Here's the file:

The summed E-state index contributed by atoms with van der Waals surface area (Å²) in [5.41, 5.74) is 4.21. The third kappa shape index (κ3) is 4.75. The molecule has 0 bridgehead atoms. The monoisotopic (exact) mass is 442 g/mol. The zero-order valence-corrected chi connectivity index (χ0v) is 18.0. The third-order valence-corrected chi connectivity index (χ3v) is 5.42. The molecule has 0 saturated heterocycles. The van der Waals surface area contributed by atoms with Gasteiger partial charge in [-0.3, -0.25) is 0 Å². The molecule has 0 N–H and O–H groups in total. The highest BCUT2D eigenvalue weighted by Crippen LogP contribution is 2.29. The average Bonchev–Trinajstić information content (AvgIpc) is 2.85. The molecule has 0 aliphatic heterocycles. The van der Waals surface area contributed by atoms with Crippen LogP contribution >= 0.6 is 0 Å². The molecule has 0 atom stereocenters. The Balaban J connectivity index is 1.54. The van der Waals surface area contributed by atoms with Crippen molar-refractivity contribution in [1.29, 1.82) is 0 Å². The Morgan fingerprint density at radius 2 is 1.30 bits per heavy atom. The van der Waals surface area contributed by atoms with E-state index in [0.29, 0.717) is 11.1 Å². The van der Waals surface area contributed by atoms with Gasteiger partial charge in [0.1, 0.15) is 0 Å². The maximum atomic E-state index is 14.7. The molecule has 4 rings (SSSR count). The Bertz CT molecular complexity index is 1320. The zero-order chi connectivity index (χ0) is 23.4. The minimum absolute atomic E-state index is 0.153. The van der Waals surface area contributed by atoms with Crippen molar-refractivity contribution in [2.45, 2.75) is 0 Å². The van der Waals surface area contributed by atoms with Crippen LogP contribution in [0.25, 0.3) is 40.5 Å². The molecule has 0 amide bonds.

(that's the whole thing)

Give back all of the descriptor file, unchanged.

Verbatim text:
The summed E-state index contributed by atoms with van der Waals surface area (Å²) in [5.41, 5.74) is 4.21. The third kappa shape index (κ3) is 4.75. The molecule has 0 bridgehead atoms. The monoisotopic (exact) mass is 442 g/mol. The zero-order valence-corrected chi connectivity index (χ0v) is 18.0. The third-order valence-corrected chi connectivity index (χ3v) is 5.42. The molecule has 0 saturated heterocycles. The van der Waals surface area contributed by atoms with Gasteiger partial charge in [-0.3, -0.25) is 0 Å². The molecule has 0 N–H and O–H groups in total. The highest BCUT2D eigenvalue weighted by Crippen LogP contribution is 2.29. The average Bonchev–Trinajstić information content (AvgIpc) is 2.85. The molecule has 0 aliphatic heterocycles. The van der Waals surface area contributed by atoms with Crippen LogP contribution >= 0.6 is 0 Å². The molecule has 0 atom stereocenters. The Balaban J connectivity index is 1.54. The van der Waals surface area contributed by atoms with Crippen molar-refractivity contribution in [1.29, 1.82) is 0 Å². The Morgan fingerprint density at radius 2 is 1.30 bits per heavy atom. The van der Waals surface area contributed by atoms with E-state index in [0.29, 0.717) is 11.1 Å². The van der Waals surface area contributed by atoms with Gasteiger partial charge in [0.1, 0.15) is 0 Å². The maximum atomic E-state index is 14.7. The molecule has 4 rings (SSSR count). The Bertz CT molecular complexity index is 1320. The zero-order chi connectivity index (χ0) is 23.4. The minimum absolute atomic E-state index is 0.153. The van der Waals surface area contributed by atoms with Crippen molar-refractivity contribution in [2.45, 2.75) is 0 Å². The van der Waals surface area contributed by atoms with Crippen LogP contribution in [0.25, 0.3) is 40.5 Å². The molecule has 0 amide bonds.